Students remember passionate Carleton professor who died in plane crash
'It's a really, really big loss. I don't think words can explain how big of a loss this is to many lives'
Students at Carleton University are mourning the loss of a well-liked professor after the head of the Institute of African Studies died Sunday in a plane crash in Ethiopia.
All 157 people on board Ethiopian Airlines flight ET302 — including an Ottawa woman who worked for the United Nations High Commissioner for Refugees — died after the plane crashed minutes after takeoff from Addis Ababa.
The plane had been bound for Nairobi, where Pius Adesanmi was on his way to attend a conference with the African Union.
"He was such a big part of the institute, and he worked so, so hard to build it up to be everything that it was and everything that it meant to the students," said Justine Cosby a fourth-year student pursuing a minor in African studies who worked closely with Adesanmi to develop a presentation for students headed to Africa to study abroad.
Cosby found out about his death on social media and was shocked.
"You hear about these things all the time but you never really think that it's going to hit you so close to home," she said. "No one really understands unless they knew him."
It was his personality and passion for African studies that resonated with so many of his students, including Annika Van Drunen, who took Adesanmi's African literature course.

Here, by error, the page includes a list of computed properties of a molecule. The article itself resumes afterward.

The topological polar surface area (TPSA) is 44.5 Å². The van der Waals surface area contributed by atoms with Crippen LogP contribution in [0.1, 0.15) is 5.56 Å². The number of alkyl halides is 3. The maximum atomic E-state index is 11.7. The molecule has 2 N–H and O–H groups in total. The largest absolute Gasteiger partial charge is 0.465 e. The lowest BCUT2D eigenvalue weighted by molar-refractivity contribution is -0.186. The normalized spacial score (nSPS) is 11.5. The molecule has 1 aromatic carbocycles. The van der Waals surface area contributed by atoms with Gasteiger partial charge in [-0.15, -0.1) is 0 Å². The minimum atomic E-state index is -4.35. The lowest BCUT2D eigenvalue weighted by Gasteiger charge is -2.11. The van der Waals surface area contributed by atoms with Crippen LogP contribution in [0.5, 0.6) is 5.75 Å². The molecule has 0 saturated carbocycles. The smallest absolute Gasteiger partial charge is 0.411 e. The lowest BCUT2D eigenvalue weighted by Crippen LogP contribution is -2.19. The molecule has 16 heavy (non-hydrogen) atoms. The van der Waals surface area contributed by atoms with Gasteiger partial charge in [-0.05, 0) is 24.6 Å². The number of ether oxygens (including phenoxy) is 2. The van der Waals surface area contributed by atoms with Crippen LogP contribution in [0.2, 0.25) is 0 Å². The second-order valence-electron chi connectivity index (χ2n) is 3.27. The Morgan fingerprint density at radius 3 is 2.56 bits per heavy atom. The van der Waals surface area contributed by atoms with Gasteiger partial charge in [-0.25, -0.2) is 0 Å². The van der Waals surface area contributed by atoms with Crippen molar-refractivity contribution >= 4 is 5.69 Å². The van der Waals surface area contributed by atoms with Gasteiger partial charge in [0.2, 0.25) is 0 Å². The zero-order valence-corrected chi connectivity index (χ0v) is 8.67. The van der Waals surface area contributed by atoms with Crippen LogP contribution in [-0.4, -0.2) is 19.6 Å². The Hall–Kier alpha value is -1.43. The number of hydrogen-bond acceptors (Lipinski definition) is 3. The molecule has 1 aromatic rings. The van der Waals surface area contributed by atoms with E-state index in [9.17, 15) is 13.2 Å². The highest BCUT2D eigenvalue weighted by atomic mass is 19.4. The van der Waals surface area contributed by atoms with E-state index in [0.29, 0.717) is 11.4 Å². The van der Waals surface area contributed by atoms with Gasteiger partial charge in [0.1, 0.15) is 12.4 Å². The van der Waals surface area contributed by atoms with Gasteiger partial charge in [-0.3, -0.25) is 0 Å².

"He just always came into class really excited and happy," she said. "No matter what, his door was open and you could go in and talk and he'd always greet you and be so excited that you were stopping by and seeing him."
"It's a really, really big loss. I don't think words can explain how big of a loss this is to many lives," added Kika Otiono through tears.
She considered Adesanmi a second father because he and her father had known each other for 25 years.
She remembers his laugh echoing through the halls of the campus.
"He was just such a lively person, very joyful, jovial. He always had something funny to say."
On Monday, people were signing a book of condolence outside Adesanmi's office in the Institute of African Studies. A photo of him stood beside the book, along with a somewhat foretelling passage the professor had posted on his Facebook page the day before his death.
"It's so difficult to come to terms that he isn't just coming back here," said Nduka Otiono, who is student Kika Otiono's father and also a colleague of Adesanmi's.
He last spoke, and laughed, with Adesanmi on Friday, he said. Nduka Otiono fondly described Adesanmi's striking personality and jokingly spoke of how his towering stature often made others feel short.
But Nduka Otiono also expressed sadness that it took so long for the man he knew, who had an almost rockstar status overseas, to become recognized in Canada. He said Adesanmi was a public intellectual who had done a lot of public work, and they had recently joked he would have a very public death.
With files from Robyn Miller